(RNS) — Last January, Gurbir Grewal became New Jersey’s attorney general, making him the nation’s first Sikh to serve as a state’s chief law enforcement officer and lawyer, a recognition of New Jersey’s status as one of the most culturally diverse places in the country.
Although Grewal, 45, says his faith is not the primary driver of his work as attorney general, its core teachings of service, justice and kindness align well with his progressive approach to policy.
One can hear this conviction when Grewal speaks about justice for all, especially for the marginalized, as he does often. In just over a year in office, Grewal has already taken part in dozens of legal proceedings against the Trump administration, each of which confronts discriminatory, inhumane or inequitable policies.
Grewal, who grew up in New Jersey, attended Georgetown University’s School of Foreign Service before getting his law degree at the College of William and Mary. He was appointed attorney general by Gov. Phil Murphy in 2017 after a decade as an assistant U.S. attorney for the Eastern District of New York and as a federal prosecutor for the U.S. Attorney’s Office for the District of New Jersey in Newark.
He says that growing up as a visible religious minority has given him a sense of what injustice and disenfranchisement do to communities — a view of America that was put in relief by the attacks of 9/11.
I had the opportunity to speak with Grewal about his upbringing, what he draws from his faith and the relationship between Sikhi and public service.
This interview has been edited for length and clarity.
Can you tell me a little bit about your current role as attorney general and how that comports with your worldview as a Sikh?
I’ve always said that being a Sikh lines up so naturally with being a public servant. It’s exactly what our tradition teaches us to do. But it’s just not that. Being a Sikh also lines up with being a public servant who is specifically focused on the goal of ensuring justice and fairness for everyone. There are so few professions that enable you to serve the public, to ensure justice, and to ensure that everyone’s rights are fully protected.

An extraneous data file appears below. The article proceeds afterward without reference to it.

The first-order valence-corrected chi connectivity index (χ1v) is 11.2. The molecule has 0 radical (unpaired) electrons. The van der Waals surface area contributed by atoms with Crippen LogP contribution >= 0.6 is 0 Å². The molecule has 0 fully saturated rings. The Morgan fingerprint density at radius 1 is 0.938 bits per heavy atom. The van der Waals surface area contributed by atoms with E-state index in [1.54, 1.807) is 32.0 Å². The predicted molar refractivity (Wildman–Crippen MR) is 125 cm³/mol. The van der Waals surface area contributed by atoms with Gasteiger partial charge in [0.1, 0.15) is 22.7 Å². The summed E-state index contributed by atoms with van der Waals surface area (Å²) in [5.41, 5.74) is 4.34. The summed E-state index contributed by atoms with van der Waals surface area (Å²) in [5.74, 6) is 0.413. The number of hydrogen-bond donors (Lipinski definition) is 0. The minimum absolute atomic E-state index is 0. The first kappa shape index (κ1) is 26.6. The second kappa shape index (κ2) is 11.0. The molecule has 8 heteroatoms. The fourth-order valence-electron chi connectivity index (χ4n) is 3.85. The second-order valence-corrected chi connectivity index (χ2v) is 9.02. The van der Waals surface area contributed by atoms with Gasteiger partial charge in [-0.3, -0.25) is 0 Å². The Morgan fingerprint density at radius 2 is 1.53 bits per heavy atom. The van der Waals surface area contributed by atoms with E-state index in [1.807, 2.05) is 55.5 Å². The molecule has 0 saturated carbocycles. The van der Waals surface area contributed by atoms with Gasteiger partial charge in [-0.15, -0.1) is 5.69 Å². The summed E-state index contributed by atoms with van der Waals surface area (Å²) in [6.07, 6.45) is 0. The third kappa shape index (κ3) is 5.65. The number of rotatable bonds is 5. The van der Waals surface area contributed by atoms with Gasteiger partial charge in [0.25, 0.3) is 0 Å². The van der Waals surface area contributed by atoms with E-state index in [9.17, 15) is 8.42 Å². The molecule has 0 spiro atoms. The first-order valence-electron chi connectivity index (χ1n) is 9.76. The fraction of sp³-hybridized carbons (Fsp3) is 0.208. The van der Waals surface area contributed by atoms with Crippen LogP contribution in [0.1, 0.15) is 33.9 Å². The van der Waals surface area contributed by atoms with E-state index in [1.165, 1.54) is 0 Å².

So much of who I am and what I believe is based on how I was raised, and Sikhi played a big part in that. You want to stand up for everyone. You want to ensure that everyone has a fair shot — and there’s an element of mercy that runs through Sikhi as well.
As a county prosecutor, where I had the ability to set policy and shape the way the office prioritized cases, that belief pushed me to prioritize cases that dealt with justice. For example, I could say we’re not going to lock up people on low-level drug offenses because it doesn’t help them and doesn’t bring justice to anyone. We focused instead on helping these people and their communities.
In my current role, I’m responsible for the entire criminal justice system in New Jersey. I have the ability to set policy and directives that shape how we treat our communities and ensure justice for everyone. My work ties back to everything that I’ve learned and believed about what it means to be a Sikh — to work for justice and to stand up for those who can’t stand up for themselves.
Are there any particular Sikh teachings that you lean into as a source of support or guidance?